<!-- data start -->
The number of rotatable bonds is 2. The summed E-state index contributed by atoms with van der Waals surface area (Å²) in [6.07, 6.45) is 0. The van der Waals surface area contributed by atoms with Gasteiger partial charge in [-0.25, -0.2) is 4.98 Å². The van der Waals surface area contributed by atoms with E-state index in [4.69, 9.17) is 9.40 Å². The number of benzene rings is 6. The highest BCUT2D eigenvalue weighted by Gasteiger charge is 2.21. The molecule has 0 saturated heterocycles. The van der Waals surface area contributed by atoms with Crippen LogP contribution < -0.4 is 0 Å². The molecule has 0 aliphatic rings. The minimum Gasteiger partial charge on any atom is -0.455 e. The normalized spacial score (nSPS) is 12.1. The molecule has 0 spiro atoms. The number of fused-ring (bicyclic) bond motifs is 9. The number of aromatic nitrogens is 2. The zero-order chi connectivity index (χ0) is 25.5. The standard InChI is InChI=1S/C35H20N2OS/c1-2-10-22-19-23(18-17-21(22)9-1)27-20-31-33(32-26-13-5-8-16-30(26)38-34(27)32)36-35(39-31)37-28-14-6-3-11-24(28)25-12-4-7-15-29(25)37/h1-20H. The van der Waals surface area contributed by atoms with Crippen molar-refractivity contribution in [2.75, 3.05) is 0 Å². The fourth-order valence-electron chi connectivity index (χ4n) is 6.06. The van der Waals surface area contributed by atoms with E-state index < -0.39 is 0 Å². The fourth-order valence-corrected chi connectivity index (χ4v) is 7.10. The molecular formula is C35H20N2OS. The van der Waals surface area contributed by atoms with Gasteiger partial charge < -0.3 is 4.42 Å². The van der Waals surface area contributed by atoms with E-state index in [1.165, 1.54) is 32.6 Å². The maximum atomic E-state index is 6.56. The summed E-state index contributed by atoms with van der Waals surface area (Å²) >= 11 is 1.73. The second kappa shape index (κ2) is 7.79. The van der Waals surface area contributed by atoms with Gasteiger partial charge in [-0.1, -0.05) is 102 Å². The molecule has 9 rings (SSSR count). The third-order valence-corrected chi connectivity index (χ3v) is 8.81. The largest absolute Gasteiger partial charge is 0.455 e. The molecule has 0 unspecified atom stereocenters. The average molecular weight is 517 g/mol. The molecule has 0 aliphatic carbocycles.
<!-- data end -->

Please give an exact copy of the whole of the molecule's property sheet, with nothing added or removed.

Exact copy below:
The number of rotatable bonds is 2. The summed E-state index contributed by atoms with van der Waals surface area (Å²) in [6.07, 6.45) is 0. The van der Waals surface area contributed by atoms with Gasteiger partial charge in [-0.25, -0.2) is 4.98 Å². The van der Waals surface area contributed by atoms with E-state index in [4.69, 9.17) is 9.40 Å². The number of benzene rings is 6. The highest BCUT2D eigenvalue weighted by Gasteiger charge is 2.21. The molecule has 0 saturated heterocycles. The van der Waals surface area contributed by atoms with Crippen LogP contribution < -0.4 is 0 Å². The molecule has 0 aliphatic rings. The minimum Gasteiger partial charge on any atom is -0.455 e. The normalized spacial score (nSPS) is 12.1. The molecule has 0 spiro atoms. The number of fused-ring (bicyclic) bond motifs is 9. The number of aromatic nitrogens is 2. The zero-order chi connectivity index (χ0) is 25.5. The standard InChI is InChI=1S/C35H20N2OS/c1-2-10-22-19-23(18-17-21(22)9-1)27-20-31-33(32-26-13-5-8-16-30(26)38-34(27)32)36-35(39-31)37-28-14-6-3-11-24(28)25-12-4-7-15-29(25)37/h1-20H. The van der Waals surface area contributed by atoms with Crippen molar-refractivity contribution in [2.75, 3.05) is 0 Å². The fourth-order valence-electron chi connectivity index (χ4n) is 6.06. The van der Waals surface area contributed by atoms with E-state index < -0.39 is 0 Å². The fourth-order valence-corrected chi connectivity index (χ4v) is 7.10. The molecular formula is C35H20N2OS. The van der Waals surface area contributed by atoms with Gasteiger partial charge < -0.3 is 4.42 Å². The van der Waals surface area contributed by atoms with E-state index in [1.165, 1.54) is 32.6 Å². The maximum atomic E-state index is 6.56. The summed E-state index contributed by atoms with van der Waals surface area (Å²) >= 11 is 1.73. The second kappa shape index (κ2) is 7.79. The van der Waals surface area contributed by atoms with Gasteiger partial charge in [-0.1, -0.05) is 102 Å². The molecule has 9 rings (SSSR count). The third-order valence-corrected chi connectivity index (χ3v) is 8.81. The largest absolute Gasteiger partial charge is 0.455 e. The molecule has 0 unspecified atom stereocenters. The average molecular weight is 517 g/mol. The molecule has 0 aliphatic carbocycles.